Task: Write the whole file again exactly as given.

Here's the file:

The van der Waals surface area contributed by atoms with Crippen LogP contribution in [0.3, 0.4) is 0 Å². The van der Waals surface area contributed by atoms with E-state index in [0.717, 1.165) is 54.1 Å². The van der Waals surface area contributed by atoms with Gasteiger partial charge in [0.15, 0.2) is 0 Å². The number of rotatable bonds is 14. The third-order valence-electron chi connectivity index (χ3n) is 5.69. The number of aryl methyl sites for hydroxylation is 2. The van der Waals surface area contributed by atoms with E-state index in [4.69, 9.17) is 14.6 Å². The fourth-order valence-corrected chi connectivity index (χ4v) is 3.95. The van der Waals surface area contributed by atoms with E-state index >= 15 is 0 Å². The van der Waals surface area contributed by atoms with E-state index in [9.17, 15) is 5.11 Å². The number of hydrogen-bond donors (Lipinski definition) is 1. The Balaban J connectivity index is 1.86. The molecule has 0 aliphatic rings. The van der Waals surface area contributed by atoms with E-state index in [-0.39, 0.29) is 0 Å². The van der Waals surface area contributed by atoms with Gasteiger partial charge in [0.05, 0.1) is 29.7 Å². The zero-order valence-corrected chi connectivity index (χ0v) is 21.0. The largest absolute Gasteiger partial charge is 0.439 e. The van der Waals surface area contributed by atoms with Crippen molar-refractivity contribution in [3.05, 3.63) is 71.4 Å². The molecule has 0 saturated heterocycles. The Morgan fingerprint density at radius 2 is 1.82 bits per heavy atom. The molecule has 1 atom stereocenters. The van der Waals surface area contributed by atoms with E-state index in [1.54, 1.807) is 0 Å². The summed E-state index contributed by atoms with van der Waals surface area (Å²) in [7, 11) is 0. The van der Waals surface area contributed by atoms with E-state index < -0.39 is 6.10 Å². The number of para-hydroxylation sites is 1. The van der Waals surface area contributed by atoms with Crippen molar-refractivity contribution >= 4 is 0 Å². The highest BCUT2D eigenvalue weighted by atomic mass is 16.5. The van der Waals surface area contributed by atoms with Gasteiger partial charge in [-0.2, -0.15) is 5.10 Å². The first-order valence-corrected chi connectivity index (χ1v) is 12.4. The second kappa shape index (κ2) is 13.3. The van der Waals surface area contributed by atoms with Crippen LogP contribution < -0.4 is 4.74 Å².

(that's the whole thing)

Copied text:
The van der Waals surface area contributed by atoms with Crippen LogP contribution in [0.3, 0.4) is 0 Å². The van der Waals surface area contributed by atoms with E-state index in [0.717, 1.165) is 54.1 Å². The van der Waals surface area contributed by atoms with Gasteiger partial charge in [0.15, 0.2) is 0 Å². The number of rotatable bonds is 14. The third-order valence-electron chi connectivity index (χ3n) is 5.69. The number of aryl methyl sites for hydroxylation is 2. The van der Waals surface area contributed by atoms with E-state index in [4.69, 9.17) is 14.6 Å². The fourth-order valence-corrected chi connectivity index (χ4v) is 3.95. The van der Waals surface area contributed by atoms with E-state index >= 15 is 0 Å². The van der Waals surface area contributed by atoms with E-state index in [9.17, 15) is 5.11 Å². The number of hydrogen-bond donors (Lipinski definition) is 1. The Balaban J connectivity index is 1.86. The molecule has 0 aliphatic rings. The van der Waals surface area contributed by atoms with E-state index in [-0.39, 0.29) is 0 Å². The van der Waals surface area contributed by atoms with Gasteiger partial charge in [0.05, 0.1) is 29.7 Å². The zero-order valence-corrected chi connectivity index (χ0v) is 21.0. The largest absolute Gasteiger partial charge is 0.439 e. The van der Waals surface area contributed by atoms with Crippen molar-refractivity contribution in [3.05, 3.63) is 71.4 Å². The molecule has 0 saturated heterocycles. The Morgan fingerprint density at radius 2 is 1.82 bits per heavy atom. The molecule has 1 atom stereocenters. The van der Waals surface area contributed by atoms with E-state index in [1.54, 1.807) is 0 Å². The summed E-state index contributed by atoms with van der Waals surface area (Å²) in [7, 11) is 0. The van der Waals surface area contributed by atoms with E-state index < -0.39 is 6.10 Å². The number of para-hydroxylation sites is 1. The van der Waals surface area contributed by atoms with Crippen molar-refractivity contribution >= 4 is 0 Å². The highest BCUT2D eigenvalue weighted by atomic mass is 16.5. The van der Waals surface area contributed by atoms with Gasteiger partial charge in [-0.2, -0.15) is 5.10 Å². The first-order valence-corrected chi connectivity index (χ1v) is 12.4. The second kappa shape index (κ2) is 13.3. The van der Waals surface area contributed by atoms with Crippen LogP contribution < -0.4 is 4.74 Å².